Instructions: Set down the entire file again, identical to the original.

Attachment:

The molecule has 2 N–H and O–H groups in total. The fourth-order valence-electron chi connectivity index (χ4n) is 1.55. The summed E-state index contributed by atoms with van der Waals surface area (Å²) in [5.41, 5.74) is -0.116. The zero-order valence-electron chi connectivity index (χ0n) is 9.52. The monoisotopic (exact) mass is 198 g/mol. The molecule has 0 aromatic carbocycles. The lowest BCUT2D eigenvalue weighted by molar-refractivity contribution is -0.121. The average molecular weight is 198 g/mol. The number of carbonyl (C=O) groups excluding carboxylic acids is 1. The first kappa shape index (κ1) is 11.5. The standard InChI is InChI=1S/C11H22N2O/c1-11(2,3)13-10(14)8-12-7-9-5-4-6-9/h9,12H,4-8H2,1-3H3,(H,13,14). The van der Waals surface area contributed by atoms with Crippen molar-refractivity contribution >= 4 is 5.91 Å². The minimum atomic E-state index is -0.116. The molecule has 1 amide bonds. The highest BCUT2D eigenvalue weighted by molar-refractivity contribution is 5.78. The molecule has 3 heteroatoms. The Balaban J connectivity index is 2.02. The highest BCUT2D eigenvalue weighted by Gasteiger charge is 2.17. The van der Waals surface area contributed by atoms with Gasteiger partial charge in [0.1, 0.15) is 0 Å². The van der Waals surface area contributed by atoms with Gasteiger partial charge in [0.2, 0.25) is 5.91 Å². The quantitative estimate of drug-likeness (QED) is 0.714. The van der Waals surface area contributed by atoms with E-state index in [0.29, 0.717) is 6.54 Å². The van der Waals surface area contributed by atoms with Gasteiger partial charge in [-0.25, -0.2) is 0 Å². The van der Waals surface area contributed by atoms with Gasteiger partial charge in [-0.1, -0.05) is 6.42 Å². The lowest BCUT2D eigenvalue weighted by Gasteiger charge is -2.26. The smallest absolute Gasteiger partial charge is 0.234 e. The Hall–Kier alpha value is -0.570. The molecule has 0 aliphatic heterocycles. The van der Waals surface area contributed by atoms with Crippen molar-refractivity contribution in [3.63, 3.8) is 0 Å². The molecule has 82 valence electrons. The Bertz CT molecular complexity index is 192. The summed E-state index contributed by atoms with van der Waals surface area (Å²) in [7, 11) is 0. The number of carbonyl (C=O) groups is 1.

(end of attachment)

The molecule has 2 N–H and O–H groups in total. The fourth-order valence-electron chi connectivity index (χ4n) is 1.55. The summed E-state index contributed by atoms with van der Waals surface area (Å²) in [5.41, 5.74) is -0.116. The zero-order valence-electron chi connectivity index (χ0n) is 9.52. The monoisotopic (exact) mass is 198 g/mol. The molecule has 0 aromatic carbocycles. The lowest BCUT2D eigenvalue weighted by molar-refractivity contribution is -0.121. The average molecular weight is 198 g/mol. The number of carbonyl (C=O) groups excluding carboxylic acids is 1. The first kappa shape index (κ1) is 11.5. The standard InChI is InChI=1S/C11H22N2O/c1-11(2,3)13-10(14)8-12-7-9-5-4-6-9/h9,12H,4-8H2,1-3H3,(H,13,14). The van der Waals surface area contributed by atoms with Crippen molar-refractivity contribution >= 4 is 5.91 Å². The minimum atomic E-state index is -0.116. The molecule has 1 amide bonds. The highest BCUT2D eigenvalue weighted by molar-refractivity contribution is 5.78. The molecule has 3 heteroatoms. The Balaban J connectivity index is 2.02. The highest BCUT2D eigenvalue weighted by Gasteiger charge is 2.17. The van der Waals surface area contributed by atoms with Gasteiger partial charge in [0.1, 0.15) is 0 Å². The van der Waals surface area contributed by atoms with Gasteiger partial charge in [0.2, 0.25) is 5.91 Å². The quantitative estimate of drug-likeness (QED) is 0.714. The van der Waals surface area contributed by atoms with E-state index in [0.29, 0.717) is 6.54 Å². The van der Waals surface area contributed by atoms with Gasteiger partial charge in [-0.25, -0.2) is 0 Å². The van der Waals surface area contributed by atoms with Gasteiger partial charge in [-0.1, -0.05) is 6.42 Å². The lowest BCUT2D eigenvalue weighted by Gasteiger charge is -2.26. The smallest absolute Gasteiger partial charge is 0.234 e. The Hall–Kier alpha value is -0.570. The molecule has 0 aliphatic heterocycles. The van der Waals surface area contributed by atoms with Crippen molar-refractivity contribution in [3.63, 3.8) is 0 Å². The molecule has 82 valence electrons. The Bertz CT molecular complexity index is 192. The summed E-state index contributed by atoms with van der Waals surface area (Å²) in [7, 11) is 0. The number of carbonyl (C=O) groups is 1.